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Large-cell neuroendocrine carcinoma of the common bile duct: a case report and a review of literature
Surgical Case Reportsvolume 2, Article number: 141 (2016)
Large-cell neuroendocrine carcinoma (LCNEC) of the bile duct is extremely rare and is a high-grade type of neuroendocrine tumor with an aggressive clinical course. Here, we report a case of LCNEC of the extrahepatic bile duct.
An 80-year-old man presented with severe jaundice. Endoscopic retrograde cholangiography and enhanced computed tomography revealed complete obstruction of the common bile duct (CBD) by a dense tumor measuring 1.5 cm in diameter. Although there were no malignant cells in the biliary brush cytology, we suspected a cholangiocarcinoma and performed extrahepatic bile duct resection. Histologically, the LCNEC occupied most of the places deeper than the stratum submucosum and an adenocarcinoma component, approximately 15%, was present in the mucosa. There were no transitional areas between the two components. Immunohistochemically, the LCNEC cells were reactive for CD56 and synaptophysin and had a high MIB-1 index (72%). The patient died of multiple liver, lung, and peritoneal metastases 3 months after surgery.
LCNEC of the CBD is particularly rare and has a very poor prognosis. Only five cases have been reported in the literature; therefore, there is no established effective therapy, including surgery, for LCNEC of the CBD at present. An accumulation of additional cases and further studies of multimodal treatment are required in the future to improve the prognosis.
Primary neuroendocrine carcinoma (NEC) of the common bile duct is rare, and only 27 cases have been reported in the literature so far. One type of NEC, large-cell neuroendocrine carcinoma (LCNEC), is particularly rare, and only five cases have been previously reported. Here, we report a case of LCNEC of the extrahepatic bile duct and a review of the literature.
An 80-year-old man presented to our hospital with anorexia and jaundice that had been present for several weeks. The patient had neither abdominal tenderness nor a palpable mass in the right upper quadrant of the abdomen. He underwent endoscopic submucosal dissection for multiple early gastric cancers 1 year ago, and all of the lesions were resected radically. He had severe chronic obstructive pulmonary disease because of long-term smoking. The patient’s main occupation was in agriculture, and he had never worked in the printing or staining industries. The patient had no family history of cancer.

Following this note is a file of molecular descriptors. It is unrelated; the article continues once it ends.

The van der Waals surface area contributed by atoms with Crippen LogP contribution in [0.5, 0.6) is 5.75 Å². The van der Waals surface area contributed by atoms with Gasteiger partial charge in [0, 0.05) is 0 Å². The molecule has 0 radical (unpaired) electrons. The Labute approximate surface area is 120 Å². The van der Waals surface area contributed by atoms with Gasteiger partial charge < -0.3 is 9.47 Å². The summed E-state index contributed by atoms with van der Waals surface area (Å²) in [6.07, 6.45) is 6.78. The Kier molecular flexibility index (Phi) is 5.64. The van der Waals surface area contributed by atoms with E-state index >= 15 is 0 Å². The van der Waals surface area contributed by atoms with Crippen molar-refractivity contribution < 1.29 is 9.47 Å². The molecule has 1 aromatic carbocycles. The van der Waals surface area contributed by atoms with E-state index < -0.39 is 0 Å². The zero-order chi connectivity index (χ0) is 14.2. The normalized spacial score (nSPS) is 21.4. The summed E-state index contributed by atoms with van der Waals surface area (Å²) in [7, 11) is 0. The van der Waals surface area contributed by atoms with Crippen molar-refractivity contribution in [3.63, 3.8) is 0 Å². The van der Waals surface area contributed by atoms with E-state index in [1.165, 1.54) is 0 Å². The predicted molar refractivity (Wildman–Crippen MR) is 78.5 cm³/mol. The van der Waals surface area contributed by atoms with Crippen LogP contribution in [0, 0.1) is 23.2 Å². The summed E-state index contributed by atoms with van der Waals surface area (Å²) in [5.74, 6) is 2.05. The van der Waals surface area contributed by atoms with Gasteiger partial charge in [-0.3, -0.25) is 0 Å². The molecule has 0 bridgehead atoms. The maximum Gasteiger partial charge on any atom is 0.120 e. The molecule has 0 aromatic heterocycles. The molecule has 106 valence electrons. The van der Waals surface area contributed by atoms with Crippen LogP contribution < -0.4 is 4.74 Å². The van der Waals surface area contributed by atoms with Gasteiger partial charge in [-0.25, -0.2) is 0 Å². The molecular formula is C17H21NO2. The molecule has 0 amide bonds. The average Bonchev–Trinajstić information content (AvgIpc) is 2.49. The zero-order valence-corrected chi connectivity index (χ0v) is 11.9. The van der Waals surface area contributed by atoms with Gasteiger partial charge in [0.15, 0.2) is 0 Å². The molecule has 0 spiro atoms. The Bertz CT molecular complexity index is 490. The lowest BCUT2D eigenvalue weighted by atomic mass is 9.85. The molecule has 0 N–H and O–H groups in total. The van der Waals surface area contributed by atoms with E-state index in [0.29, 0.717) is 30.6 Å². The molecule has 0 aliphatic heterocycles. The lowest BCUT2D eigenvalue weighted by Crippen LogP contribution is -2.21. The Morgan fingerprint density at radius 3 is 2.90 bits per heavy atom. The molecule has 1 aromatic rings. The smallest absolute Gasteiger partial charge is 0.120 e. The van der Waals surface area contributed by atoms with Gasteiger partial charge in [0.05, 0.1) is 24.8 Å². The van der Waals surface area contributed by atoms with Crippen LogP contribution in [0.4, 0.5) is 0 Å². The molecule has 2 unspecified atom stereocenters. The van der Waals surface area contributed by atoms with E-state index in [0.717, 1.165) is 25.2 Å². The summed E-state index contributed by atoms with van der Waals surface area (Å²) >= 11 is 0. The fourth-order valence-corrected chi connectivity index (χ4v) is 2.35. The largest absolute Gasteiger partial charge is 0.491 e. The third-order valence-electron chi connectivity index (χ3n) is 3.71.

On the day of admission, his complete blood count and serum biochemical parameters were as follows: white blood cells, 10.5 × 103/μL (normal range 3.3–9.0 × 103/μL); red blood cells, 28.5 × 106/μL (4.3–5.7 × 106/μL); hemoglobin, 9.2 g/dL (13.5–17.5 g/dL); total protein, 5.0 g/dL (6.7–8.3 g/dL); albumin, 1.5 g/dL (4.0–5.0 g/dL); total bilirubin, 26.0 mg/dL (0.3–1.1 mg/dL); direct bilirubin, 17.0 mg/dL (0.1–0.5 mg/dL); aspartate aminotransaminase, 91 IU/L (normal 10–40 IU/L); alanine aminophosphatase, 90 IU/L (5–45 IU/L); aspartate transferase, 1560 IU/L (100–325 IU/L); and gamma-glutamyltranspeptidase, 278 IU/L (7–80 IU/L). His carbohydrate antigen 19-9 (CA19-9) was 40,635 U/mL (0–37 U/mL), and carcinoembryonic antigen (CEA) was 10.4 ng/mL (0–5.0 ng/mL). Alpha fetoprotein levels were within normal limits.
An abdominal computed tomography (CT) scan revealed an enhanced mass that was approximately 2.5 cm in size located in the mid common bile duct (CBD) and an enlarged regional node in the hepatoduodenal ligament (Fig. 1a). 18F-fluorodeoxyglucose positron emission tomography (FDG-PET) revealed high accumulation of FDG with a maximum standardized uptake value (SUVmax) of 20.7 by the CBD tumor (Fig. 1b).